In a speech at the Barnes Wetland Centre today (11th January), Prime Minister Theresa May announced a series of targets and policies aimed at reducing the UK’s plastic waste and thus environmental footprint.
The Government’s aim is now to get rid of all avoidable plastic waste by 2042.
A frontline policy in this respect is to bring England’s 5p plastic bag charge in line with the rest of the UK’s. Currently, Scotland, Wales, and Northern Ireland ensure all retailers charge the fee, regardless of size, whereas English practice is only to enforce the law for those with 250 or more employees.
A government research study found that 2.1 billion plastic bags were sold in the 2016-17 financial year, raising £66 million for charitable causes (estimated to be 4p per bag, or 80% of takings), mostly local causes chosen by customers and staff. The study found that the number of retailers going totally plastic-free is growing, but very slowly – in the same 12-month period, only 13 of nearly 300 retailers asked had totally made the transition to biodegradable, reusable, or paper carrier bags.
May claimed that the UK’s single-use plastic waste had the volume to fill 1,000 Albert Halls, saying in her speech that plastic waste was “one of the great environmental scourges of our time.”
Another plan is to work with major retailers to change store strategies, including suggesting introducing ‘plastic-free’ fruit and vegetable aisles to replace individually wrapped groceries. The government will also consider taxing retailers using single-use plastic containers as well as bags, such as takeaway boxes.
May also confirmed a £10m grant for schools to use on trips and programmes educating urban-based pupils on the environment and the UK’s countryside, as well as providing further information on the ‘Northern Forest’ which will be planted between Cheshire and Yorkshire.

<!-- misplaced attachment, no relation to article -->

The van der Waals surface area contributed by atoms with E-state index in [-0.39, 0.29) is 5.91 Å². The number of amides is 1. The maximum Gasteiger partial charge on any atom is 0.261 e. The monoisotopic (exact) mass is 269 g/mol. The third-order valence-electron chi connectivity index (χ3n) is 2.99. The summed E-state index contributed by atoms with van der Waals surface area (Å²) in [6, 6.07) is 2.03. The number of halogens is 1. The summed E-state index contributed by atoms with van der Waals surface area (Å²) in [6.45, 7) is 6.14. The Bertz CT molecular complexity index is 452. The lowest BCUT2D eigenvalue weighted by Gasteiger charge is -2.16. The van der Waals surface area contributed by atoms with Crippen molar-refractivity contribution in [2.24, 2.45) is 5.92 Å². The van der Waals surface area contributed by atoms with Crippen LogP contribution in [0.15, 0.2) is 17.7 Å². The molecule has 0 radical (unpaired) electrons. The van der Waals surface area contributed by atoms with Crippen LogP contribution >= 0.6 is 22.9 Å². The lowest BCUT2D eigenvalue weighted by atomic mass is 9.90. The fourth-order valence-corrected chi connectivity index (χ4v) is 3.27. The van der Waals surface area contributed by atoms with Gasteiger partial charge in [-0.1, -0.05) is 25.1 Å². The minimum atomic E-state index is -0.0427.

Opposition parties, while welcoming the commitment to a dated target, have criticised the lateness of the date, as well as its legal vagueness and potential political motivation. There are concerns that punishing retailers that do not abide by the rulers will not have much of an effect – currently, the maximum fine for violating plastic waste laws is £20,000, whis is unlikely to worry major companies.
Conservative think-tank Bright Blue identified the Environment as a leading concern for young voters during the 2017 General Election, and one of the weakest policy areas for Theresa May’s government. In recent weeks, the government has focused its efforts on introducing green-friendly policies and legislature, such as pledging to end coal-fired power production by 2025, banning microbead use, and planting a new ‘Northern Forest’ across the Pennines.
Further announcements are expected – for instance, introducing a 25p charge on disposable coffee cups and boosting bottle recycling schemes. May outlined that the government’s aim is to demonstrate that tackling climate change, whether through boosting renewable energy schemes or reducing waste, can be both economic and environmentally friendly; “a pro-green agenda is a pro-business agenda.”